News Malayalam

Sexy Durga director fights for CBFC nod as film is denied approval for MAMI

Sanal Kumar Sasidharan's Malayalam film has been refused exemption to be screened at the festival as the Union information and broadcasting ministry concluded that it 'may affect law and order as it hurts religious sentiments'.

A scene from Sexy Durga


Just days after a Delhi University professor was booked for calling Durga a "sexy prostitute" in a Facebook post, an independent filmmaker from Thiruvananthapuram is fighting to get the Central Board of Film Certification (CBFC), popularly known as the censor board, to approve his internationally awarded movie titled Sexy Durga.

Sanal Kumar Sasidharan's Malayalam movie is the first Indian film in 23 years to win laurels since the Tiger awards were introduced at the International Film Festival Rotterdam (IFFR).

It has been refused an exemption by the central government to be screened at the upcoming Jio MAMI Mumbai Film Festival next month as the Union information and broadcasting ministry concluded that it "may affect law and order as it hurts religious sentiments", said the filmmaker.

He said the film had no religious connection. "If at all there is one, it's truly philosophical, analysing the reasons behind the atrocities against women in India," Sanal Kumar said.

The filmmaker has been angered to the extent of calling India "a land that's becoming like Iran". But he is not losing hope just yet, and has applied for a certificate from the board. The screening was held on Tuesday.

"I am waiting for the censor board's opinion," Sanal Kumar told the IANS news agency on the telephone. "I am going to fight for it, because it's a question of freedom of expression, the freedom of making art.... I won't sit quietly. I will go to the court and make an appeal and do whatever I can to fight this.

"It is a very difficult situation that we are compelled to do certain films under the norms and under the radar of majoritarian scrutiny.... This country is becoming a country like Iran, and we are boasting that we have democracy and freedom of speech and we protect a lot of different kind of opinions," said the Kerala state award-winning director.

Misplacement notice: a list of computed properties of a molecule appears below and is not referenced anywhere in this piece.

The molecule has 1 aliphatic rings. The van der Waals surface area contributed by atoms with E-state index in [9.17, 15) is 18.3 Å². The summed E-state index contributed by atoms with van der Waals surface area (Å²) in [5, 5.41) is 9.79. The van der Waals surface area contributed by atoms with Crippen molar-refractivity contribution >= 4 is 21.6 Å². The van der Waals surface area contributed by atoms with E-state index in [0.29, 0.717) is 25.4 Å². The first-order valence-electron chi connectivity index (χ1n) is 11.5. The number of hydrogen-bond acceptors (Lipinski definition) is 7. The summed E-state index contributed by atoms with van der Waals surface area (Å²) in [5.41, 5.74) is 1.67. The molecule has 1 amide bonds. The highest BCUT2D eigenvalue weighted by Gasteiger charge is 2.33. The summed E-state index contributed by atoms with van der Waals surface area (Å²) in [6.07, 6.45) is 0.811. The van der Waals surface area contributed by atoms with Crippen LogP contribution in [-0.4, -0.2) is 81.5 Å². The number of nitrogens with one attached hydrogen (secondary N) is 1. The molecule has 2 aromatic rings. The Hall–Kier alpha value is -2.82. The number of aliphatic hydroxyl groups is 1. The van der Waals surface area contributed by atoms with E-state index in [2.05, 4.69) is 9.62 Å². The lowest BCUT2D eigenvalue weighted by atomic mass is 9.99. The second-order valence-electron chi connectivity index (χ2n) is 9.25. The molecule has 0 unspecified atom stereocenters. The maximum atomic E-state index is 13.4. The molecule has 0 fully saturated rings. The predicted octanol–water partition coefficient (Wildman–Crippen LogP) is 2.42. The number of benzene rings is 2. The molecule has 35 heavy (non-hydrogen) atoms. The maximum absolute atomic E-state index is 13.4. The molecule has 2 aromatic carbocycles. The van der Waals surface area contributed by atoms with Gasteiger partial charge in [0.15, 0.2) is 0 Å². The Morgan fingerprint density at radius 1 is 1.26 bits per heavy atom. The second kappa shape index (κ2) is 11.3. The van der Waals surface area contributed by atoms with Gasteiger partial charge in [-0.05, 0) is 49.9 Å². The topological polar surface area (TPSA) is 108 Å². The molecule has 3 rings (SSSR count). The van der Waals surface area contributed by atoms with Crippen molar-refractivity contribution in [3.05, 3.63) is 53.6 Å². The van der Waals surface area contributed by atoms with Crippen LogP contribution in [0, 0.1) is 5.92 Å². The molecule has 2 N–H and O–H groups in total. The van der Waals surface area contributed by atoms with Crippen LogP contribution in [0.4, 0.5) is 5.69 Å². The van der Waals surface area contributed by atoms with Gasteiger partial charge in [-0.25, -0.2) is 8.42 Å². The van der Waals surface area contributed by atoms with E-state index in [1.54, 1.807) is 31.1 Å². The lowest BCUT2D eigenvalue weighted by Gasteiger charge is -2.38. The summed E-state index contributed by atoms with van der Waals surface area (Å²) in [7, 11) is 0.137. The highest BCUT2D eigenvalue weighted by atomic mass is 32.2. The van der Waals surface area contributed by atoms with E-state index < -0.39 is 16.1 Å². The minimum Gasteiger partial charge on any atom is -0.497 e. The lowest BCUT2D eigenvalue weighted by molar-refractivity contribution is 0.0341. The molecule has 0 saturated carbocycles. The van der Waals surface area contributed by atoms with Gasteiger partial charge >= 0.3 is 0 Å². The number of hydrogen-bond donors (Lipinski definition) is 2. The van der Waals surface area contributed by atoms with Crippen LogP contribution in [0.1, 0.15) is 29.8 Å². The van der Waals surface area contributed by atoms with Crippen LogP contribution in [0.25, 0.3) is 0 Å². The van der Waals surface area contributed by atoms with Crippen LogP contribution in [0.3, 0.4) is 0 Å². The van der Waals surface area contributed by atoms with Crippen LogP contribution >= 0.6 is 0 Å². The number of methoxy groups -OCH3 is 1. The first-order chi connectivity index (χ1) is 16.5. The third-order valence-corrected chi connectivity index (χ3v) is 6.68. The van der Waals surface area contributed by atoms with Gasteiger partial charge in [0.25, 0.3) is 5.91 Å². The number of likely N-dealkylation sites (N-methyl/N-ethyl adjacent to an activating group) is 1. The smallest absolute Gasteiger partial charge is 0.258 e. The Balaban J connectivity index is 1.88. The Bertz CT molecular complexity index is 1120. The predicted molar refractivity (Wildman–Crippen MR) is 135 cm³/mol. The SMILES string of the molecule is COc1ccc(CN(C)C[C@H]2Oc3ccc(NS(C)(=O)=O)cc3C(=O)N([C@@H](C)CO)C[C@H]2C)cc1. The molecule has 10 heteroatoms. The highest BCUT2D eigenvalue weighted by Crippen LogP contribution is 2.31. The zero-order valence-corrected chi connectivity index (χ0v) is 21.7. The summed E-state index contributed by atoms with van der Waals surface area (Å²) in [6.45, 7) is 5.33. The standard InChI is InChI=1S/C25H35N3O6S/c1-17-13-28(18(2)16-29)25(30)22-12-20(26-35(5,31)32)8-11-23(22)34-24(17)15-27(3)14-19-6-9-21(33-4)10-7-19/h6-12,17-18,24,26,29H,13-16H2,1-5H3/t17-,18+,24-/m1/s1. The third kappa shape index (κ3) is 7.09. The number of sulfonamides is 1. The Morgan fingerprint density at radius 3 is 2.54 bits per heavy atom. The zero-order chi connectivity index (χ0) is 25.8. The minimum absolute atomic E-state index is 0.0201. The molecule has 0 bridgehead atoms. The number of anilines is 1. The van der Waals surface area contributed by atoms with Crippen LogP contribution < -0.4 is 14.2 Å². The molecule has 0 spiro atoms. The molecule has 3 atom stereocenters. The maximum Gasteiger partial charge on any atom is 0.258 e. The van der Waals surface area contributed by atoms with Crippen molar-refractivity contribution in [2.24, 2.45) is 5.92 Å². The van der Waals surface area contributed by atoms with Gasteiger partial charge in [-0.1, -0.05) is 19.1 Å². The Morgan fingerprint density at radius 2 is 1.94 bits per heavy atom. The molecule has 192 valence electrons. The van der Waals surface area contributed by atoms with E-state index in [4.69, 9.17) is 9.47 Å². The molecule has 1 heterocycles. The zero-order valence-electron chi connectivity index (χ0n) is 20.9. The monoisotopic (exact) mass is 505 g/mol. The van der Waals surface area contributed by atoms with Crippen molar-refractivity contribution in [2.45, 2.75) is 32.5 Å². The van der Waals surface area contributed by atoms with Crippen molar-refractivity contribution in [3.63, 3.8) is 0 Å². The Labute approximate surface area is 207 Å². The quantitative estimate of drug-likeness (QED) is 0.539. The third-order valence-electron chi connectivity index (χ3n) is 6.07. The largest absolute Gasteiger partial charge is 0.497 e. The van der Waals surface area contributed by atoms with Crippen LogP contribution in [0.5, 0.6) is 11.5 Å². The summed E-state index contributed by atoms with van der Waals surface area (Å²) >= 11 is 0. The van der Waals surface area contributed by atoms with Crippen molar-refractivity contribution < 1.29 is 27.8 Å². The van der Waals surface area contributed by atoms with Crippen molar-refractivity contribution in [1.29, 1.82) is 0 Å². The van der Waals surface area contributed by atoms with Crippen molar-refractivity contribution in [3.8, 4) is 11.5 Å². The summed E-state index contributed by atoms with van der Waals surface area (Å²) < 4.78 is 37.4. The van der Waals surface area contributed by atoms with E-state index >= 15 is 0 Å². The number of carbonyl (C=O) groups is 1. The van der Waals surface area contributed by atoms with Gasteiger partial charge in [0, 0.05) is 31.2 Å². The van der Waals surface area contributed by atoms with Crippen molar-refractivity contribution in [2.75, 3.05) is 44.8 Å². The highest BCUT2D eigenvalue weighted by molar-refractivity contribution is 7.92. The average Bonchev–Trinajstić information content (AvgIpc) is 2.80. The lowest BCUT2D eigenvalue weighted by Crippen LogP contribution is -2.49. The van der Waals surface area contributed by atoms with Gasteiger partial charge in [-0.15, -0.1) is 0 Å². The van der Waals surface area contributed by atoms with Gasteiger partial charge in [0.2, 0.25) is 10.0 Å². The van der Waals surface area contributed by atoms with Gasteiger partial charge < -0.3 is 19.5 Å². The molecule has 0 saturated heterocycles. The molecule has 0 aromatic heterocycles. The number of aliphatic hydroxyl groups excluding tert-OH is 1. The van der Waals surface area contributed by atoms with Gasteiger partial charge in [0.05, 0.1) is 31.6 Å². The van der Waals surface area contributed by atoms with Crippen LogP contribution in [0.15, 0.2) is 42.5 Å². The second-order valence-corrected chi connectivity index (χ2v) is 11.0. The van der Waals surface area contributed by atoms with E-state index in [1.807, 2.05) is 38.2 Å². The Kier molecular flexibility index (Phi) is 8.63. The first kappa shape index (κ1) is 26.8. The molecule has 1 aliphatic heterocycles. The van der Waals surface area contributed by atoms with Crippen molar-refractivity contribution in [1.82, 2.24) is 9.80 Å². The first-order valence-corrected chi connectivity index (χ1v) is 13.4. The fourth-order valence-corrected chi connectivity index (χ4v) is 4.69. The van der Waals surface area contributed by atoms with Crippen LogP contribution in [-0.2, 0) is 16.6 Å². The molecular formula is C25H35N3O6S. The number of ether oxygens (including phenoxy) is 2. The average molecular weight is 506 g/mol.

"But what we do is cut freedom. It is time to stand up against these things!"

On the official IFFR website, Sexy Durga — starring Rajshri Deshpande and Kannan Nayar — is described as a film about how "obsessiveness and worship can quickly degenerate in a patriarchal society into a mentality of oppression and abuse of power".

"Durga is the protagonist of the film," Sanal Kumar explained. "I knew that these people will come out and say, 'Oh, Durga is our goddess'. But if that's the case, go and worship all women named Durga on the streets. That's not happening.

"What I mean is, Durga is a common name in India. It's not only the goddess. There are many humans [named Durga] you can see, and they may not even be treated like human beings; when they need help, people don't care. But when a [film title] comes like this, then suddenly people make a hue and cry and say, 'Our religious sentiments are being hurt'!

"It's ridiculous and hypocritical. I wanted to bring this hypocrisy forward."

To help push his case, some people have come together to put forward a petition — 'Allow Sanal Kumar Sasidharan's film Sexy Durga at MAMI Film Festival' — to the information and broadcasting ministry via the website

Sanal Kumar rued: "Only the independent filmmakers are daring to do something different as they don't care about the financial success.... But in the mainstream cinema, they all care about financial success, so they don't care about making films on those subjects that are not likeable to the masses.

"Indie filmmakers are daring to make films which talk about the truth, and they [the government] are trying to kill that movement. It is a very difficult time."

This is the second time officials at the MAMI festival had applied for an exemption from certification for Sexy Durga. Earlier, they wanted to screen it for their year-round programme. But the application was rejected by the information and broadcasting ministry.

Smriti Kiran, the festival director, told IANS: "We require censor exemption or certification to play films in theatres. Sanal has applied for censor certification now. We hope he gets it so that we can screen it at the festival."

Sexy Durga was also selected for the International Film Festival of Kerala, but Sanal Kumar himself rejected the proposal as the organizers had slotted it for a section he didn't want it to be a part of.